Migration at 20-year high
Nicolas Van Praet, Financial Post · Thursday, Jan. 27, 2011
MONTREAL — The number of Canadians moving to another province has punched to a high not seen in 20 years as people pack up in search of better jobs and salaries elsewhere.
Roughly 337,000 Canadians were on the move in 2010, says a report on interprovincial migration published Thursday by TD Economics. That’s 45,000 more than the year before and the most since the late 1980s. It also represents the largest share of the overall population since 1998.
“It’s a good sign in the sense that whenever you see that kind of movement, it’s an expression of a labour market that’s healing after a pretty severe recession,” said TD senior economist Pascal Gauthier, who wrote the study. “People are either returning home or moving to areas that didn’t have employment before. For those that are already employed, they’re finding potentially better prospects.”
Interprovincial migration matters because when there is a net movement of people to higher-employment and higher-productivity areas, that generates net economic output gains on a national basis. It’s also crucial for businesses because people often make big-ticket purchases when they move, which can have a significant impact on local housing and retail markets.
Canada’s situation lies in stark contrast with the United States, where census data show long-distance moves across states fell last year to the lowest level since the government began tracking them in 1948. Americans used to be a nation of big movers, with as many as one in five relocating for work every year in the 1950s. Now, experts are debating why they’ve become a nation of “hunkered-down homebodies,” as the New York Times put it.
Richard Florida, director of the Martin Prosperity Institute at the University of Toronto, says the United States is experiencing a new kind of class divide now between “mobile” people who have the resources and flexibility to pursue economic opportunity, and “stuck” citizens who are tied to places with weaker economies.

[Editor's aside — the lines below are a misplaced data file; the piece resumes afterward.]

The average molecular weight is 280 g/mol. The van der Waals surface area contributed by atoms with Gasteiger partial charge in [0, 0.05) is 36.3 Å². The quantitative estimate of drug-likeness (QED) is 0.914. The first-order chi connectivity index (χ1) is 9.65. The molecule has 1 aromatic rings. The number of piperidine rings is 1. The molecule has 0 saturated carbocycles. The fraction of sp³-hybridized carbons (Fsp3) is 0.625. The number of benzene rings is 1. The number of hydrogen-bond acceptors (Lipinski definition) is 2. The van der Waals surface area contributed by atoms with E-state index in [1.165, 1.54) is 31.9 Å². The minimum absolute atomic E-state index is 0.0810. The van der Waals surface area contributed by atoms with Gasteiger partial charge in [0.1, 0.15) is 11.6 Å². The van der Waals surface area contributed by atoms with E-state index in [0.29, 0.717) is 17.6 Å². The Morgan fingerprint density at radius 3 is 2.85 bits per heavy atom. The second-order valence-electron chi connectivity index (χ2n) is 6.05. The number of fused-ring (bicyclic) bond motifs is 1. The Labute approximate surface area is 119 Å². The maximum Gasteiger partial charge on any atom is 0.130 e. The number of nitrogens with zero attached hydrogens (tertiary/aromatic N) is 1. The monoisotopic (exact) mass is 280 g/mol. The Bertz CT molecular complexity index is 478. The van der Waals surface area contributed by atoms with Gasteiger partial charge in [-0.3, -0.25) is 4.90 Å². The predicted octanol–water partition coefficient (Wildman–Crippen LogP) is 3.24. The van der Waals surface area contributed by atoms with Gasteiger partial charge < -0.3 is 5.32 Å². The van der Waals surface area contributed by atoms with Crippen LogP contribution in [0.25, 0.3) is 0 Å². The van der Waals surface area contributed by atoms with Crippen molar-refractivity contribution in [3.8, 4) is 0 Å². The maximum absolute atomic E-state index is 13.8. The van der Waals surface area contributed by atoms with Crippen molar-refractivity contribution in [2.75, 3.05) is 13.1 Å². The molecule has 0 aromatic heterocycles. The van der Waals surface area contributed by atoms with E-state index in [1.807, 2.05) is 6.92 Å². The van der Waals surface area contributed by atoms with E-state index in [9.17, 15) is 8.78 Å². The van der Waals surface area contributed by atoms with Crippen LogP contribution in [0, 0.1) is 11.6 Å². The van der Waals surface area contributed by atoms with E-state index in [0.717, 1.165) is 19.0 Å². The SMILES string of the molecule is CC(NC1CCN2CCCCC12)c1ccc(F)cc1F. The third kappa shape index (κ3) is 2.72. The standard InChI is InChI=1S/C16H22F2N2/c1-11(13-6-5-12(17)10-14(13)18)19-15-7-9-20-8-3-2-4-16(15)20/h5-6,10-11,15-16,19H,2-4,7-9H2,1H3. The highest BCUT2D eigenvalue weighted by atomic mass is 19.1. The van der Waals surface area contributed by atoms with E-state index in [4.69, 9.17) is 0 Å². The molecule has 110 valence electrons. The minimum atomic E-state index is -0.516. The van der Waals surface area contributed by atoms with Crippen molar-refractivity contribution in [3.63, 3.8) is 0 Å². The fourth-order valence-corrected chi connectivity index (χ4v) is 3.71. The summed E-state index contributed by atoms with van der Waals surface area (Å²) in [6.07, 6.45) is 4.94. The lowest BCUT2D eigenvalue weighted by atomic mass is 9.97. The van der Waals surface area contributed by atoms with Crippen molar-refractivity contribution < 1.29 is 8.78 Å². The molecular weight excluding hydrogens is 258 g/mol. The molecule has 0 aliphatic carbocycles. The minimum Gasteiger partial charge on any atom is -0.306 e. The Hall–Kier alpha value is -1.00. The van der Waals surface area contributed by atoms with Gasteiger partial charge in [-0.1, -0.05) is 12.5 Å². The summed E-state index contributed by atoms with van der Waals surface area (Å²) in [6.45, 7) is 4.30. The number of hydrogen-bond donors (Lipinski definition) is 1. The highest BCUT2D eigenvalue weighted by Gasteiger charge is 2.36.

He argues the U.S. housing crisis is a big factor slowing mobility down. When the housing bubble popped, it left millions of Americans unable to sell their homes. “It’s bitterly ironic that housing, for so many Americans, has gone from being a cornerstone of their American dream to being a burden,” he wrote in a recent opinion piece.
Mr. Gauthier agrees that the housing crash is partly to blame for keeping Americans put. “There’s such a glut of supply that it’s just difficult to sell your house. In Canada, that’s not been an issue.”
In Canada, the biggest impediment to the free flow of labour between provinces and territories remains regulation as occupational requirements fall under provincial jurisdiction.
Workers in regulated professions and skilled trades, such as teachers and engineers, still face major barriers trying to work in provinces other than their own. Solving that problem will be key ahead of the looming labour force crunch, Mr. Gauthier argues.
Alberta, B.C. and Saskatchewan have seen the strongest net inflow of people of all provinces for the past three years and that will not change in the short term, the TD report forecasts. The three jurisdictions are working to implement a newly signed trade and labour mobility agreement between them that could eventually see seamless movement of workers between their borders.
TD says Ontario and Quebec will continue to lose residents to other provinces on a net basis, but the bleeding will be at a slower pace than in previous years. It says Manitoba and Prince Edward Island will be the only provinces still shedding a significant share of residents through the end of 2012.
In Manitoba’s case, it’s not that there aren’t any jobs. The province’s unemployment rate has been consistently lower than that of the rest of Canada since the 1990s. It’s that people are being lured by the prospect of higher-paying jobs in neighbouring provinces.